He realizes that his candy hasn’t been good or pure for a long time and his visions second guessed. He needs fresh blood in someone possessing the kind of love, compassion, and creativity of a young child to take over from someone burdened by trying too hard. Thus he creates a contest and though it isn’t shown it is implied-- rigs it so each participant without a good heart and morals loses and pays dearly. This is interpreted as meanspirited but it also can be seen as a religious bent creeping in.

Johnny Depp is brilliant as Willy Wonka and deserves an Academy Award Nomination this year for his startling portrayal of a man who is viewed to be as wonky as his name. The character seems to be suffering all the time and lacks people skills and the ability to relate to adults. He also is delusional, perhaps even dangerous, creative, and brilliant. Notice for a moment when viewing the film his constant mood swings up and down and a crescendo that escalates to the height of delusion and what some would call madness. This performance may in fact be based on Tim Burton’s own battle with manic depression or Dahl’s own inadvertent comment on it.

Manic Depression after all has all these character traits but people like Willy Wonka capitalize on it knowing it is the precursor to brilliance. Perhaps in a way Willy Wonka doesn’t escape suffering and learning either. Depp plays well off of Highmore who starred with him in Finding Neverland. The two who work so well together are a terrific tag team. They certainly know how to set up a scene and play off one another. The film is sweet and scrumptious chocolate that should be enjoyed over and over again. Parents may want to wait for a DVD or until children younger than 8-years-old grasp fiction versus fantasy and reality. There are some sequences that will scare them.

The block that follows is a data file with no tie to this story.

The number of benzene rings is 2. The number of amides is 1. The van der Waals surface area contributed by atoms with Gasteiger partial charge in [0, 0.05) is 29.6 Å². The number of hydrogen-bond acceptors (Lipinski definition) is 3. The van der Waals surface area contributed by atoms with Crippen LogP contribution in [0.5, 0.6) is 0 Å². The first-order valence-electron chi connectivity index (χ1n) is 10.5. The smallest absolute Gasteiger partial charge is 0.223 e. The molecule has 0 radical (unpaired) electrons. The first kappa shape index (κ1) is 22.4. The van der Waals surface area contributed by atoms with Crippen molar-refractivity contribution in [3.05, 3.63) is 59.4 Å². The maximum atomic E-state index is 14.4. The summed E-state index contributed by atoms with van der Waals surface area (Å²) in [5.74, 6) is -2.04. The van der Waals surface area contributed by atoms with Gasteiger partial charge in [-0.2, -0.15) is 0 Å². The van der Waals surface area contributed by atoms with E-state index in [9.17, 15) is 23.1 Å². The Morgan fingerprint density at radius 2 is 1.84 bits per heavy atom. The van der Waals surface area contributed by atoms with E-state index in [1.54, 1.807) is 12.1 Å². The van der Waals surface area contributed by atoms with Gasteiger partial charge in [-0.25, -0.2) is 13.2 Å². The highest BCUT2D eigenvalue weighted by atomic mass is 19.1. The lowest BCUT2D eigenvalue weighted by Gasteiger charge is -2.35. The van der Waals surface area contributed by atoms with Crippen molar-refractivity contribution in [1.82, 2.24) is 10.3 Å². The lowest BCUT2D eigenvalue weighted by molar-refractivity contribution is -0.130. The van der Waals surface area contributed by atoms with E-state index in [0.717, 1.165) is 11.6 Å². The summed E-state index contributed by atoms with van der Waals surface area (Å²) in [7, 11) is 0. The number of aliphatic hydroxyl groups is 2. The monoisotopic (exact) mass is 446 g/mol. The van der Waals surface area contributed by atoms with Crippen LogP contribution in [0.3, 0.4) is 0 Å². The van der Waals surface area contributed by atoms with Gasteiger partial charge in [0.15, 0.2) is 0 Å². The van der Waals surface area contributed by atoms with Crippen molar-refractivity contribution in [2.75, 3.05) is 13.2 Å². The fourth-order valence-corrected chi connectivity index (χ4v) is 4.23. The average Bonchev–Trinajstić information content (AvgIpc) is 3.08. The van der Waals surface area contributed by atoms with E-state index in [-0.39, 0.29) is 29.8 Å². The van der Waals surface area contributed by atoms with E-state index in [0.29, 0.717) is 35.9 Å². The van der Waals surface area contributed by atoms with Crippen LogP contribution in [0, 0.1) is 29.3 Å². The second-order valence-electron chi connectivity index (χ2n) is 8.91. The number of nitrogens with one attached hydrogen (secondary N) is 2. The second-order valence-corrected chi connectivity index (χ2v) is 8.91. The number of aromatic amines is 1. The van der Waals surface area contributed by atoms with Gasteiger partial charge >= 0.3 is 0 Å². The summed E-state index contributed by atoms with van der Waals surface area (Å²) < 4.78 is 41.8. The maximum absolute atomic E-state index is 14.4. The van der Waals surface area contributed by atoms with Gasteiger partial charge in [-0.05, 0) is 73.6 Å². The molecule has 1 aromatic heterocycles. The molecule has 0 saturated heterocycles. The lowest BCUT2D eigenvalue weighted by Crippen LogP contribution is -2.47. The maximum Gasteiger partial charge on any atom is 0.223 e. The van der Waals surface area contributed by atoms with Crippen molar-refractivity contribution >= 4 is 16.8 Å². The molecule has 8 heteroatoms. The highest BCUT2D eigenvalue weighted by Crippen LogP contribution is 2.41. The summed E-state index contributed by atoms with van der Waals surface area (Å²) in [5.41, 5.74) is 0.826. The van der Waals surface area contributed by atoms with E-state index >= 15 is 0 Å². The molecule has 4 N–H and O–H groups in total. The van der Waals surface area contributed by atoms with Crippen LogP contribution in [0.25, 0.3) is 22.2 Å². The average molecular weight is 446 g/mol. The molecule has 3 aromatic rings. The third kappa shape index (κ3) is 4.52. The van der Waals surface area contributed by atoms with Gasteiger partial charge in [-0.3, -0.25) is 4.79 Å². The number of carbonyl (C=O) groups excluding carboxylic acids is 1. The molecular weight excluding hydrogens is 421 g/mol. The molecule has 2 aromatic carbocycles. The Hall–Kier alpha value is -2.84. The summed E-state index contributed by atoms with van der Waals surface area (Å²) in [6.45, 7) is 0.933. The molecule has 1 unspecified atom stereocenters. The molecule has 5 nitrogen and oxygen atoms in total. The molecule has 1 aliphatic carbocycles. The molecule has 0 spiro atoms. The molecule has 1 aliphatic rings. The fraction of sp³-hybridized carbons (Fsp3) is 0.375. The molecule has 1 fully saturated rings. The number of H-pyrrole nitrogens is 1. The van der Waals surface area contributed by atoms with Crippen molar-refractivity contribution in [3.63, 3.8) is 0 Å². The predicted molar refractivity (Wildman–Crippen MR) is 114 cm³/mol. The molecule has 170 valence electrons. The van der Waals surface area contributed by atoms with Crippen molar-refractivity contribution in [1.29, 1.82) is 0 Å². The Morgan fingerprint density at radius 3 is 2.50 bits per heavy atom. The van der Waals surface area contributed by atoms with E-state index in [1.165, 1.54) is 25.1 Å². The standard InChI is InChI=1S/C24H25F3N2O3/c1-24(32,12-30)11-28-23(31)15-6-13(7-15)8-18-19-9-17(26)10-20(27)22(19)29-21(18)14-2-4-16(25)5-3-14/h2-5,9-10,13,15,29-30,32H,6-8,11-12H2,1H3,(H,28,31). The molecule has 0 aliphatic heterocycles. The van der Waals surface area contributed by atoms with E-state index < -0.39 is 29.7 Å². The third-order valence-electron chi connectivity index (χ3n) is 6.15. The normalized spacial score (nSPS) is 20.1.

While the 1971 version is tamer it also used musical numbers by the Oompa-Loompas which did not always have a reason behind them. Burton uses musical numbers wisely and gets creative turning the strange and mythical characters into their own band that combines the influences of the Beatles, hard rock, the Blue Man Group, and other 60s, 70s, and 80s bands. It is really effective and not in the slightest way syrupy. See this film it will reignite the passion and fires of your imagination.

It should be noted that if it were not for a girl named Lucy none of this would be possible. Her father Roald Dahl tested out all his ideas for books on her. Charlie and The Chocolate Factory and countless other Dahl creations are the products of her bedtime stories and feedback. Initially resentful as a child she doesn't view the books that way now. When Dahl died in 1990 the world was robbed of one of the greatest children's writers since C.S. Lewis. Not even Harry Potter can compare to these two authors. For biographical and other information on Dahl's creations check out the official site made in his memory.

10 out of 10 Jackasses